Definately need to be aware in a city environment, alot more preditors there then in the woods. me personally i can walk right through the worst part of the ghetto here no problems (one has said cause of how crazy i look, :laughing: who knows) but even then im always aware of whos around me what they are doing, escape routes if needed, possible defensive weapons off the street, etc. always gotta be watching and listening, though i now understand when looking for a cache you get focused alot on the find and less on whats around you making it easier for city jackles to sneek up.

 

caution caution caution that all that can be done, would rather skip the cache as a dnf for the night then get hurt or mugged etc. though i have found (state law allowing) that if you get a cheap rotating yellow light from a store more ppl leave the vehicle and its occupant alone for thought that is security or something that can get the law there quick

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Now that makes me nervous. I don't see myself searching after dark too much anyways, but I definitely will only go after dark with my hubby. Crime has become a problem with the economy the way it has been. People are desperate and can be a little crazy in their desperation. Practice safe night procedures. Park in well lit areas, always pay attention to your surroundings, and check backseat if you have one. Carry a big heavy flashlight like a mag light. It could help if you have to use it! At least leave a mark for id. Our biggest worry where I am is nosy neighbors, or wild critters.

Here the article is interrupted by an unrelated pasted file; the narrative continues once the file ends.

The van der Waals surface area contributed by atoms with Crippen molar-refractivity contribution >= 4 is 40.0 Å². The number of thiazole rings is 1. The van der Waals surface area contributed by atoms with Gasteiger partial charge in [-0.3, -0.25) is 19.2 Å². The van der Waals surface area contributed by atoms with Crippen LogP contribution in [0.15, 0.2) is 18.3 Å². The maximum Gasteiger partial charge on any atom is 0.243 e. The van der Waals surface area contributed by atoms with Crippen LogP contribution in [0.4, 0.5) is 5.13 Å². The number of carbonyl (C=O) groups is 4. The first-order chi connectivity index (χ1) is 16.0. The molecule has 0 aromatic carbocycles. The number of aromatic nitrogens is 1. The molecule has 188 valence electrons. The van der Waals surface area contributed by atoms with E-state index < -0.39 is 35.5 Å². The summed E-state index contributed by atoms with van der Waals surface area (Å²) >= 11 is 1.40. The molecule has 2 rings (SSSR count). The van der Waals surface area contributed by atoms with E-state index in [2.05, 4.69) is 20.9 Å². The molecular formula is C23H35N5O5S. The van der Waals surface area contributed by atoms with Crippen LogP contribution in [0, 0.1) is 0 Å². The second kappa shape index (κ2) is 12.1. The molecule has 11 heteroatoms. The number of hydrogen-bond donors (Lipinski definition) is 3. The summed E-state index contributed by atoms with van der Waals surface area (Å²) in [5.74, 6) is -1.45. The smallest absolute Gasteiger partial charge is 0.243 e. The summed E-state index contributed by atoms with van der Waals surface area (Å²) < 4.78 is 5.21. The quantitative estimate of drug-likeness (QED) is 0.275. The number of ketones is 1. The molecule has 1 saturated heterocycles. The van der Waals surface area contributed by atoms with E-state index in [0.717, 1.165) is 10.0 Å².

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I have a job (and thankful for that alone with the current economy) which involves traveling and allows me time to geocache as well! :( I'm out at night in both metro and rural areas with many caching opportunities. IMHO it all boils down to common street sense. Everyone's familiar with terms like "gut feeling" or 'just doesn't look right"... Night caching can be a lot of fun; I do it often, but as other posters have so wisely stated: safety first! Be aware of your surroundings and if it doesn't look/feel right, head off to the next cache. (you DID have a few more in mind, right?) Come back during the day. Or not. it's just a cache. My favorite traveling buddies are a Sig P220 (.45) or a J-frame in a leg rig at times. Guess I'm lazy though as I'd sooner leave trouble in the rearview mirror if possible. Otherwise you risk making a mess, waking up the neighbors (especially with the Sig) and then there's all the doggone reports to fill out instead of a 3:00 AM In 'n Out Burger stop.